6. You’ll boost your immune system. In fact, a recent UCLA study found that HIV patients who practiced meditation were able to “slow down” the drop in their CD-4 cells (these are the immune cells that are attacked and destroyed by the virus).
7. You’ll feel the positive results of meditation in just minutes. It’s true! In study after study, it’s shown that you’ll feel the benefits of meditation in no time at all. And though every minute counts, if you want to feel the best results, shoot for at least 25 minutes a day for three consecutive days, according to Carnegie Mellon University.
8. Meditation makes a person more compassionate. The science shows this to be true. And as I have found in my work with animals, the compassion and kindness we feel after connecting with our inner self through meditation extends not just toward fellow humans, but to animals as well.
10. People who meditate are happier. Happiness is something we all strive for, isn’t it? Meditation helps to take us there—in fact, studies show you’re actually “rewiring your brain” for happiness. Science says there are seven habits we can practice for a happier life. Guess what? Meditation will nurture all of them!
11. Meditation helps to boost your memory and ability to focus and learn. Students who took part in “mindfulness training” did better on the GRE than those who did not. And remember, kids are never too young to learn how to meditate (and experience the positive effects of it!).
12. Your overall quality of life will improve. In addition to all of the scientifically backed health benefits of meditation, you’ll begin to feel more fulfillment in your daily life. Here are 10 profound tips from a Buddhist Monk on living a fulfilled life.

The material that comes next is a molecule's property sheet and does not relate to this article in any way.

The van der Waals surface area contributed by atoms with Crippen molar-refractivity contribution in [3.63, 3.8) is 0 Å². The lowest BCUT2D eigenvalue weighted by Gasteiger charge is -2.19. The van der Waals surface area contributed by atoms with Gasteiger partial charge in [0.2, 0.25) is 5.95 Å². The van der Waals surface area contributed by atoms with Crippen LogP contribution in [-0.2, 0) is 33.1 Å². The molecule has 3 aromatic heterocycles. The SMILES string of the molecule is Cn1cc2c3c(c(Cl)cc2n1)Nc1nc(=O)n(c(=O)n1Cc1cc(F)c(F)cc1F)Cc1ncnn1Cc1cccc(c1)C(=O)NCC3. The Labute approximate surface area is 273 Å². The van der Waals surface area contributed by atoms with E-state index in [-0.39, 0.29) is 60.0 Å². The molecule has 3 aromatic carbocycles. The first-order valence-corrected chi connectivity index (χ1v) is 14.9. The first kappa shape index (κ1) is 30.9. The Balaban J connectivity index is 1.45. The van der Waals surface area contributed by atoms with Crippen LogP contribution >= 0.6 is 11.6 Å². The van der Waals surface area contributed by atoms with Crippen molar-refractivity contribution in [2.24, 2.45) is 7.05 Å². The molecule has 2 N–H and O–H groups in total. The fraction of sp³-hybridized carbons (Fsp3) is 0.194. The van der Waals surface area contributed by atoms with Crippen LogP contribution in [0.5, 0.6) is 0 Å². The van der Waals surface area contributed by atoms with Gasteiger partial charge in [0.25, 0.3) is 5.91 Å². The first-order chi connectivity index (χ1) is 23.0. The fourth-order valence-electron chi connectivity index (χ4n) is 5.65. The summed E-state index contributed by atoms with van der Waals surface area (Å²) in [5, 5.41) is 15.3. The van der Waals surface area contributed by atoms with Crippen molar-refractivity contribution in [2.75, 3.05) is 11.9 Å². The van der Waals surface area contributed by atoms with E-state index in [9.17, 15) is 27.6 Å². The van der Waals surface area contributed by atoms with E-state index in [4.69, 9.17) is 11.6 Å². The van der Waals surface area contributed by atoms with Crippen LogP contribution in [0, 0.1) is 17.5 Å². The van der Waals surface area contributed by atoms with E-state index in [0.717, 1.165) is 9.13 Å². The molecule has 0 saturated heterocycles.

13. You’ll feel calmer throughout your day. When you’re able to find your Zen, you can bring balance into your family and work life, and your day will run smoother.
14. You’ll be more successful in work. Meditation is a success secret of CEOs and famous actors. Even corporations like Google and Apple encourage their employees to meditate—because it helps the bottom line. Here are three reasons everyone at Google is meditating.
15. It can help you to quit smoking and other addictive behaviors.This woman did it, and you can, too.
16. Meditation can reduce your risk of a heart attack. Meditation helps you to reduce the amount of stress you feel in life—which can help you combat cardiovascular disease, as this article from the American Heart Association points out.
17. Some researchers believe meditation can even protect against Alzheimer’s and Dementia.
18. Meditation can help you manage grief. When dealing with grief and loss, it can feel as if nothing will ever help. But when you meditate, you are training your mind away from the hurts of yesterday and the fears of tomorrow. I used meditation to manage my grief when my beloved dog Dakota passed away.
20. It will help you to be present and really live in this very moment. How many of us rush, rush, rush through each day? But then we wonder where the day went and wish we could slow down. Part of living a mindful life is living (and enjoying) the moment as we experience it. Meditation can help you to embrace more of these moments.
21. You’ll attain a better understanding of your deepest self. Meditation can help you answer this question: What is the true purpose of your life? Additionally, meditation can help to strengthen your connection to your intuition.
22. Meditation can help you feel inspired in new ways. Need to do some brainstorming? Is there a problem that needs solving? Focusing your mind in meditation can help you see things in new and different ways.
23. It literally reshapes your brain. Who knew “reshaping” your brain could improve your life … but it does! All of the positives listed above result from meditation’s physiological effects on the brain itself. Here’s a fascinating TED Talk on the subject: